When he could go back to the classes at the school, each member asked him the same questions: didn’t he know that the school would be able to help him, and why didn’t he trust the school? If Russell were in the changing room with new members who didn’t know about the injury, the other teachers would make them turn their backs on him so they wouldn’t see his scars. Once, two new students saw the scars and told Russell they had heard about a student who didn’t trust the school to help. Then, he realized that he was being treated as a bad example. He was punished for his “lack of faith.” Johnson knew he could have died if he hadn’t gotten medical treatment, but he stayed in the cult and continued training. 

When Russell finally got his black belt, it wasn’t what he thought it would be. He thought it would be something much more, somewhat like what Scientologists are made to believe “going clear” would be. Then, after eight years of training, the opportunity to finally meet Master John C. Kim arrived. Russell went to the event to see the Master and saw all the other remembers in line to meet this short, stocky Korean man with gold chains, an Adidas tracksuit, shank-skinned cowboy boots a “porn star” mustache, and permed hair. He noticed that his very stern instructors acted like children around the Master. These instructors also had permed hair, a “pornstache,” and even spoke broken English like Master Kim.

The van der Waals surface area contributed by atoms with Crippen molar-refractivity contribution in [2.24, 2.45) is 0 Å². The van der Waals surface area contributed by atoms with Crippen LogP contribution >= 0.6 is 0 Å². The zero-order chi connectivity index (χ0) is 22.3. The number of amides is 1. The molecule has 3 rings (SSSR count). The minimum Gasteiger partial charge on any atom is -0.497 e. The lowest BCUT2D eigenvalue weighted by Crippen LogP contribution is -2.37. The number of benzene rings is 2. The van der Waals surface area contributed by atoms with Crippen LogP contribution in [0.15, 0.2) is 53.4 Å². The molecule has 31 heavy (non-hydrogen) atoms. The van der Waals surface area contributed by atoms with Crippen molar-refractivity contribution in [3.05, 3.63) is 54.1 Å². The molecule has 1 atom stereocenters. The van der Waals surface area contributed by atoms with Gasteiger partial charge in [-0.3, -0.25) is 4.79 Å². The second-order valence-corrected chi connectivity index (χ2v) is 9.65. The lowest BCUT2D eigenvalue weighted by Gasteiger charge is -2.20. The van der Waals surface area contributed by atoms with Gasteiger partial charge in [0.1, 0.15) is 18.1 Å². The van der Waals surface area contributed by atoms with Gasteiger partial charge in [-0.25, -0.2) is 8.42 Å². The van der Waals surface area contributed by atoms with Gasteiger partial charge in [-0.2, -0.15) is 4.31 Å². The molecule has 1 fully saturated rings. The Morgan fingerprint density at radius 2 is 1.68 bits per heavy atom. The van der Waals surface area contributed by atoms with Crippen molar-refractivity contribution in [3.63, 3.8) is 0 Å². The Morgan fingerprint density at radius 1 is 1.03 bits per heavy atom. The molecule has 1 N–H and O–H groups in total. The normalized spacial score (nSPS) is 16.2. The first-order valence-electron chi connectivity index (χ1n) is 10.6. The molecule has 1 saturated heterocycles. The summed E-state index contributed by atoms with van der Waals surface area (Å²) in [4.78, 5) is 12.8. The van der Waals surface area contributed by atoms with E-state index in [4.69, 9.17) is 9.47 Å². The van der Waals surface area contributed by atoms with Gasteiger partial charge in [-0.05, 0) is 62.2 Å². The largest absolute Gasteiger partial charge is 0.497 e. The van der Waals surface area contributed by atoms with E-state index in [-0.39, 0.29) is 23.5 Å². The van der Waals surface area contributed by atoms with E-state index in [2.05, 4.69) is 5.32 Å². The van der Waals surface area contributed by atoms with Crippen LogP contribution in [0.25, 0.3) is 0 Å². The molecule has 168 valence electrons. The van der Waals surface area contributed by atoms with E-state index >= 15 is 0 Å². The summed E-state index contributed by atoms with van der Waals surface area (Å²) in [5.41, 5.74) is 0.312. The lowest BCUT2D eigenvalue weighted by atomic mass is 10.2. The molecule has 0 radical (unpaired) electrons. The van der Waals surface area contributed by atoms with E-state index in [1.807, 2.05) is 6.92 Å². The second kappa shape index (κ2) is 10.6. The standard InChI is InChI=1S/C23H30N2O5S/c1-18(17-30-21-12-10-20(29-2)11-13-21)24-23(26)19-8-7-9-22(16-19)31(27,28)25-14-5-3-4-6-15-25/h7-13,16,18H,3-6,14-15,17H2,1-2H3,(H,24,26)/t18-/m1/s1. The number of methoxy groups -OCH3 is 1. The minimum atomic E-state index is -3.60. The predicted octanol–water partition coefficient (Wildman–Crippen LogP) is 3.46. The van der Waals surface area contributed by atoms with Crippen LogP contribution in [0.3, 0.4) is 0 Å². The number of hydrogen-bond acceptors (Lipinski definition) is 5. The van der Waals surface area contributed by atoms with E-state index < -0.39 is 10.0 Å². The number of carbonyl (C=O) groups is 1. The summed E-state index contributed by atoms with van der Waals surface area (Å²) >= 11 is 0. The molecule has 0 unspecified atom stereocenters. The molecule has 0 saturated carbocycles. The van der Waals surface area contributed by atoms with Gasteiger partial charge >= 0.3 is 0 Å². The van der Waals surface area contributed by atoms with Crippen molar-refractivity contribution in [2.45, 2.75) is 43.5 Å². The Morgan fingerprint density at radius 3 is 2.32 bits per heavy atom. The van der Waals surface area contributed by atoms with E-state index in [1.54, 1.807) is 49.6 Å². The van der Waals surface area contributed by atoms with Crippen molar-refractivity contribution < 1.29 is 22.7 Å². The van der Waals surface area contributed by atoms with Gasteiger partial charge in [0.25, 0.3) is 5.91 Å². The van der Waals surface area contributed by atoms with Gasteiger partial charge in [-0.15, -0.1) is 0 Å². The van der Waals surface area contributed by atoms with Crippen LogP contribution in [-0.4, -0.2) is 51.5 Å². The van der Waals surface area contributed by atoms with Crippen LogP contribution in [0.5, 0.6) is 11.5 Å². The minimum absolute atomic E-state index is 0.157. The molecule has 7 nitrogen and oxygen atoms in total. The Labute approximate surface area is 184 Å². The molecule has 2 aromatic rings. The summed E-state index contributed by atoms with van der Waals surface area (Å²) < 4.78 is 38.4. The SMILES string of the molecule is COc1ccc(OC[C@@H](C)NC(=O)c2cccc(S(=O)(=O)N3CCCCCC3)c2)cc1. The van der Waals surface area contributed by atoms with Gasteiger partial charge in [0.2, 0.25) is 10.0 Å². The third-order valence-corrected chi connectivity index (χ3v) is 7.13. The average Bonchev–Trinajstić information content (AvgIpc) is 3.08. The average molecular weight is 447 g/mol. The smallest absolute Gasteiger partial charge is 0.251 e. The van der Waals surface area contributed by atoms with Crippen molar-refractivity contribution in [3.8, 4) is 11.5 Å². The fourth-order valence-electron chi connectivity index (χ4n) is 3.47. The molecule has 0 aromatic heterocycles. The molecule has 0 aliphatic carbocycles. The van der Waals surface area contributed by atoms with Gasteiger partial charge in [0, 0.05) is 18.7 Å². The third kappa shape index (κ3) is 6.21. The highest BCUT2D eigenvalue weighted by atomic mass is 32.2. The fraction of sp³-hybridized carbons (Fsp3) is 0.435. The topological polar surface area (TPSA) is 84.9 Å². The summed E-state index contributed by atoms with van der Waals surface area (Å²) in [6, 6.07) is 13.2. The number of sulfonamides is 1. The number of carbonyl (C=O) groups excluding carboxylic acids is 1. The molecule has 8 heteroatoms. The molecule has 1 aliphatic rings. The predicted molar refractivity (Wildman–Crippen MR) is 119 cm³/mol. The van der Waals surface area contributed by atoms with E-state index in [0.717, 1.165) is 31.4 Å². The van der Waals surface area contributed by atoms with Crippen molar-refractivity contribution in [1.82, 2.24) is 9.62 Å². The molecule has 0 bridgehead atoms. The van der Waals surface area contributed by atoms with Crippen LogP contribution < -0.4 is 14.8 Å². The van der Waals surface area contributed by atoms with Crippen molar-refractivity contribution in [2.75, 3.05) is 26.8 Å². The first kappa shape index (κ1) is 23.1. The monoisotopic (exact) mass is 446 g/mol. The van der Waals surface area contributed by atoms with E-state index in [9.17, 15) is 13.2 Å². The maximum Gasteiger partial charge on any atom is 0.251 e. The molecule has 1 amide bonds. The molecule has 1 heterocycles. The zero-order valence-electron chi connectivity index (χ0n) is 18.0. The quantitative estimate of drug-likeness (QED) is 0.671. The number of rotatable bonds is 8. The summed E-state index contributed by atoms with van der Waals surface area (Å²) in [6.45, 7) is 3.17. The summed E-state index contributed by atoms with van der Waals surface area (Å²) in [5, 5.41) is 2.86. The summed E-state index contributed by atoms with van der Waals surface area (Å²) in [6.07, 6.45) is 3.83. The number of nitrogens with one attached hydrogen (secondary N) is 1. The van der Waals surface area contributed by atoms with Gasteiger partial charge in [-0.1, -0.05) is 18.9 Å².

Johnson was always working several different jobs, not sleeping much, and always having to pay more money to the school. The school wanted to know his budget and made him feel guilty if he earned enough money to buy things for himself, even if it was much-needed clothing.

Not long after seeing Master Kim and becoming a black belt, Russell realized he had been deceived. Kim was not a respected superior martial artist. Everything he had been promised wasn’t real. Kim did not have supernatural healing powers.  Before Russell was to enter the school, he had to call and ask for permission to come in. One day, after making the call, like a light bulb switching on in his head, he heard a voice in his head telling him that something was wrong. As he put the phone down, he said out loud, “Fuck it, I quit.” He would spend the next six weeks hiding in the darkness of his apartment, in a complete psychological breakdown.